Picture this. Every year you get older, memories from a better time fade. Back then you were 14 and didn’t even know what it felt like to have actual problems or real life consequences. In an urge to satisfy moving past the feeling, you return to those old neighbourhoods and tunnels but they’re gone, new buildings and roads appear in their place. People you once loved have vanished from your life, friends fight, never make up, disappear from each-other’s worlds but are painfully existent in their minds.
At least great music is forever. Noticeably reminiscent of the best FM rock of the 70s, The Suburbs (and the album it spawned) somehow turned out to be an evolution of the Arcade Fire sound. A group known for the epic scale of their songs and sheer force as a 10 piece, still occupy the space here powerfully, but the fantastical buildups and vibraphones are held back here for something decidedly more modest. An acoustic guitar rhythm, simple piano arpeggio, and soft strings don’t crescendo or pound like they do on Funeral, but do just as much to suitably accompany the sincerity of Win Butler’s vocal.
It is important to note that with The Suburbs, Arcade Fire did not create a coming of age song, our hero doesn’t change or learn anything here. Despite its title, it’s not really about a place either. It’s about a time, a time you didn’t even know was happening. You were in the prime of your life and even then you were already bored.
- Aaron Chan
Why is Kanye West such a douchebag? It’s kind of a rhetorical question, and everyone with any awareness of pop culture will have their own answer. But on Runaway Kanye attempts to provide his own answer, or at least he acknowledges why women in his life may see him that way. A tinkling piano opening gives way to his honest and pained explanations of his own failures – he claims to be “gifted at finding what I don’t like the most”, as well as never taking time off of work, chasing cheap sex when he’s already in a relationship with a “good girl”, and just generally acting like an asshole, a scumbag, a jerk off, and, yes, a douchebag. But being Kanye, he then flips it around, telling his current girl she can “leave or live with it” through a career defining Pusha T guest verse, and tells her that the best strategy is for her to “run away fast as you can”. In other words, he acknowledges his transgressions but refuses to take responsibility for them. He then doubles down, playing the victim and claiming that although he knows he can be blamed for all the problems in the relationship, he doesn’t know how he’ll manage “if one day you just up and leave." At the end of the day, who is this song for? Is it a defence of his behaviour, or an indictment? Is he trying to find sympathy or is he proclaiming his need to be accepted for who he is? The genius of the song is that it’s all of these things at the same time, and it’s that brilliant balance of provocation and vulnerability that keeps Kanye West so relevant, and never more so than on this stellar track.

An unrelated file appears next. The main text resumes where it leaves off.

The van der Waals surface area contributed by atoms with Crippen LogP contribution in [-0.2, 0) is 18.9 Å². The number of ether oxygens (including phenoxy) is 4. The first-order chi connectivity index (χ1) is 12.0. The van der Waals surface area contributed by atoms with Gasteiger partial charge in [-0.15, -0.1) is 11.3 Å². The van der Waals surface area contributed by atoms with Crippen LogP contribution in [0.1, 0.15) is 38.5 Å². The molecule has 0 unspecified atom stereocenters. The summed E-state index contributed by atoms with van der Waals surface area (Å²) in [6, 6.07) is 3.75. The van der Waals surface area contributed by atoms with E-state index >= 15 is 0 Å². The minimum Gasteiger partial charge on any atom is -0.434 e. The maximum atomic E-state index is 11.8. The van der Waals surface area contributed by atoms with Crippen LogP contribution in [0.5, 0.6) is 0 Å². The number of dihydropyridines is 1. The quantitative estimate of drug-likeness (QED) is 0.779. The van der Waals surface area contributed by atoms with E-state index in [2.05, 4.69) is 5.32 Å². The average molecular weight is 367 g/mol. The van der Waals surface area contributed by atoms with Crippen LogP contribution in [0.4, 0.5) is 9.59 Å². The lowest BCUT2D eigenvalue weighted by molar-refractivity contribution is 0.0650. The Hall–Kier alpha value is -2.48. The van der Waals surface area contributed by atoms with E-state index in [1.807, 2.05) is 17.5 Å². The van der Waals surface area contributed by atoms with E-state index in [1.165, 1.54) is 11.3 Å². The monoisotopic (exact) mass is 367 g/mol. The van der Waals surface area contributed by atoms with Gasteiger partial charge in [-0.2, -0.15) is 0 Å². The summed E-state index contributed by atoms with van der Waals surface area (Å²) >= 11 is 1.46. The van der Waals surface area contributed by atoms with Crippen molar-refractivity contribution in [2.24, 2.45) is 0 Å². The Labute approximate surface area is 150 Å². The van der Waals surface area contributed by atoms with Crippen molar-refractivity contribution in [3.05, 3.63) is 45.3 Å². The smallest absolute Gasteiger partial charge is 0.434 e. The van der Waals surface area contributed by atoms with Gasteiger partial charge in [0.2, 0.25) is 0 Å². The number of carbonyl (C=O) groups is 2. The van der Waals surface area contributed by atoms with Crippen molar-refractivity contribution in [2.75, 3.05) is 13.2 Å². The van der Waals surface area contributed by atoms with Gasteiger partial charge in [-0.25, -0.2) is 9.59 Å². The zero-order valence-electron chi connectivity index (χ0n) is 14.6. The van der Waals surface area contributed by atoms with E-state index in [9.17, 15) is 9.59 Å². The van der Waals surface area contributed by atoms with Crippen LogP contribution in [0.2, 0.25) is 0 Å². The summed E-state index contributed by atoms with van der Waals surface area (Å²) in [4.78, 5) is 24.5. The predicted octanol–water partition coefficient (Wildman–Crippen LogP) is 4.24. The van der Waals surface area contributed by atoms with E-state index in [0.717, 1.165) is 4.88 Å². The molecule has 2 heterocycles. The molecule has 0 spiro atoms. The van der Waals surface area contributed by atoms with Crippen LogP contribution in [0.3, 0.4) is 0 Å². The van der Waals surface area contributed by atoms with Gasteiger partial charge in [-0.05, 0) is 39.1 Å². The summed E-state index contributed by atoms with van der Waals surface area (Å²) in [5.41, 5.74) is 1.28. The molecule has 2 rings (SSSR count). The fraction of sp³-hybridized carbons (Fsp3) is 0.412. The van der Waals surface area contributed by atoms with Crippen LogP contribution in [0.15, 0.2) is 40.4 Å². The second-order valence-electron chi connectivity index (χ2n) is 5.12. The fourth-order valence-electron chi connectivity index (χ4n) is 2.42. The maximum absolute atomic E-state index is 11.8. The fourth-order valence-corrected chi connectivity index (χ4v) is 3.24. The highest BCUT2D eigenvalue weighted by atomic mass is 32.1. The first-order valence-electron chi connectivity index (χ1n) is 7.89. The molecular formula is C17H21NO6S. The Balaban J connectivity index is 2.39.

- Jason Foster
Kevin Parker was no stranger to lavish soundscapes before Lonerism. Upon first listen, Tame Impala’s debut release Innerspeaker converted casual listeners to die hard fans of their powerful neo-psychedelic pop music. Released shortly after, Apocalypse Dreams represents a masterclass in pace and texture and a forward movement for one of the great sonic auteurs of the era. A departure from Parker’s previous work, the jam heavy grooves of Alter Ego and Lucidity have evolved into pop-oriented melodies and more poignant songwriting; the sound of a visionary musician learning to use his words while still clenching on to his axe. While Currents, released three years later, was even more singles driven, Apocalypse Dreams would resemble something of a transition point between Tame Impala’s experimentalism and pop sensibility.
It’s easy to get lost in a song this powerful with its towering wall of synth, guitars, and drums bending and weaving through one another. The pace transitions seamlessly from bustling intro to halftime rhythm breaks that feel like epiphanies. It takes hold, handily wields this jumble of instruments -- the outlandish use of delay, the involved bassline, the layers of stratified vocals -- and creates a beautiful, epic, sense of organized chaos and wide use of space. The control is understandable; Parker is, after all, the sole artist behind Tame Impala. Everything heard on the track, from the instrumentation and vocals, the recording and production, mixing and mastering, words and music come from his hands and voice.
In a timely turn of events Tame Impala’s music became something of a symbol for themes of aging and change, promise and helplessness. It was no surprise that his music achieved a far reach and universality touching both 30-year-old parent and millennial hype beast.
- Bianca Chan
Flexing his muscles as rap’s premier thespian storyteller, Kendrick Lamar’s performance on m.A.A.d city paints images that splay across the mind like a silver screen. Serving as a centrepiece for the sonically cinematic masterwork of good kid, m.A.A.d city, Kendrick recalls the traumas of his Compton childhood through frantic, adolescent yelps.
It’s a slapper..yes, but only at a distance. If you slip past the rhythmic hypnosis of his flow and peer in, you might find Kendrick keeping you as wide awake as you would be after a late-night screening of The Texas Chainsaw Massacre. It’s a toss up as to which is more violent. Kendrick lives out memories in real-time, bombarding the listener with visuals of shootouts, rampant substance abuse, and cold blooded murder up close— and that’s just the first half of the song. The G-Funk flavoured beat switch serves as a reprieve from the opening onslaught of the first two minutes. If the first part of m.A.A.d city is the panic attack, the second part is the sweaty aftermath on your bedroom floor; reflecting on why it even happened in the first place. Despite Kendrick’s trademark lyrical precision, the song has a stream of consciousness quality in its delivery that makes it come out in freestyle from an inpatient group therapy session.